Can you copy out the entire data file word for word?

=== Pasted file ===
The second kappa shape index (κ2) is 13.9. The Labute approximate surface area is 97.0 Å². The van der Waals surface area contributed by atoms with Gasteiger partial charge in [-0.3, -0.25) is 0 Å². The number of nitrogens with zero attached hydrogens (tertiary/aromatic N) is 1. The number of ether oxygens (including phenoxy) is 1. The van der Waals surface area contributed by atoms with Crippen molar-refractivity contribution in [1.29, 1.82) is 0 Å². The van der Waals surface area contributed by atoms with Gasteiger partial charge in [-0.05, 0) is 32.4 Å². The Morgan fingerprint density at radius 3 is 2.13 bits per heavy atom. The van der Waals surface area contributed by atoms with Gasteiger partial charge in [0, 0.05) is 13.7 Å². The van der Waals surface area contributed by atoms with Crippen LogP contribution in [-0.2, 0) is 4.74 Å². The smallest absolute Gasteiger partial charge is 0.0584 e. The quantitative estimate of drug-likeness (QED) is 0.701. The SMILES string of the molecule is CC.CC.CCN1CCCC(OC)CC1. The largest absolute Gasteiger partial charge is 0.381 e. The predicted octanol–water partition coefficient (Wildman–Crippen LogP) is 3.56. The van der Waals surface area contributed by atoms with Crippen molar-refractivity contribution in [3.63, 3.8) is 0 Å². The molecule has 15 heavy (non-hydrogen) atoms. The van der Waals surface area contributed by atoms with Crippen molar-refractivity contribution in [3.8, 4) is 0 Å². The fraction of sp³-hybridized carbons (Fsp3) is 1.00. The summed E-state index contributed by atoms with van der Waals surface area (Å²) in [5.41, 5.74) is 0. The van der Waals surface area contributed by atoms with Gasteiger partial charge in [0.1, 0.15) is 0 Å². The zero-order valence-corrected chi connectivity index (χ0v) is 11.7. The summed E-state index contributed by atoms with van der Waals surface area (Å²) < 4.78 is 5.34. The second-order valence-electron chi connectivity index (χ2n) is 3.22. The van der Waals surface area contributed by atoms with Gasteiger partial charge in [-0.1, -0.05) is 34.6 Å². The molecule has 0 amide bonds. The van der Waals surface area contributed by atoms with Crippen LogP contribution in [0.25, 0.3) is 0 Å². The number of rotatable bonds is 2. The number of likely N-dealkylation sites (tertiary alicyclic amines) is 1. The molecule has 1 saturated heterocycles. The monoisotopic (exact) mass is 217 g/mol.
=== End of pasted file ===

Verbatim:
The second kappa shape index (κ2) is 13.9. The Labute approximate surface area is 97.0 Å². The van der Waals surface area contributed by atoms with Gasteiger partial charge in [-0.3, -0.25) is 0 Å². The number of nitrogens with zero attached hydrogens (tertiary/aromatic N) is 1. The number of ether oxygens (including phenoxy) is 1. The van der Waals surface area contributed by atoms with Crippen molar-refractivity contribution in [1.29, 1.82) is 0 Å². The van der Waals surface area contributed by atoms with Gasteiger partial charge in [-0.05, 0) is 32.4 Å². The Morgan fingerprint density at radius 3 is 2.13 bits per heavy atom. The van der Waals surface area contributed by atoms with Gasteiger partial charge in [0, 0.05) is 13.7 Å². The van der Waals surface area contributed by atoms with Crippen LogP contribution in [-0.2, 0) is 4.74 Å². The smallest absolute Gasteiger partial charge is 0.0584 e. The quantitative estimate of drug-likeness (QED) is 0.701. The SMILES string of the molecule is CC.CC.CCN1CCCC(OC)CC1. The largest absolute Gasteiger partial charge is 0.381 e. The predicted octanol–water partition coefficient (Wildman–Crippen LogP) is 3.56. The van der Waals surface area contributed by atoms with Crippen molar-refractivity contribution in [3.63, 3.8) is 0 Å². The molecule has 15 heavy (non-hydrogen) atoms. The van der Waals surface area contributed by atoms with Crippen molar-refractivity contribution in [3.8, 4) is 0 Å². The fraction of sp³-hybridized carbons (Fsp3) is 1.00. The summed E-state index contributed by atoms with van der Waals surface area (Å²) in [5.41, 5.74) is 0. The van der Waals surface area contributed by atoms with Gasteiger partial charge in [0.1, 0.15) is 0 Å². The zero-order valence-corrected chi connectivity index (χ0v) is 11.7. The summed E-state index contributed by atoms with van der Waals surface area (Å²) < 4.78 is 5.34. The second-order valence-electron chi connectivity index (χ2n) is 3.22. The van der Waals surface area contributed by atoms with Gasteiger partial charge in [-0.1, -0.05) is 34.6 Å². The molecule has 0 amide bonds. The van der Waals surface area contributed by atoms with Crippen LogP contribution in [0.25, 0.3) is 0 Å². The number of rotatable bonds is 2. The number of likely N-dealkylation sites (tertiary alicyclic amines) is 1. The molecule has 1 saturated heterocycles. The monoisotopic (exact) mass is 217 g/mol.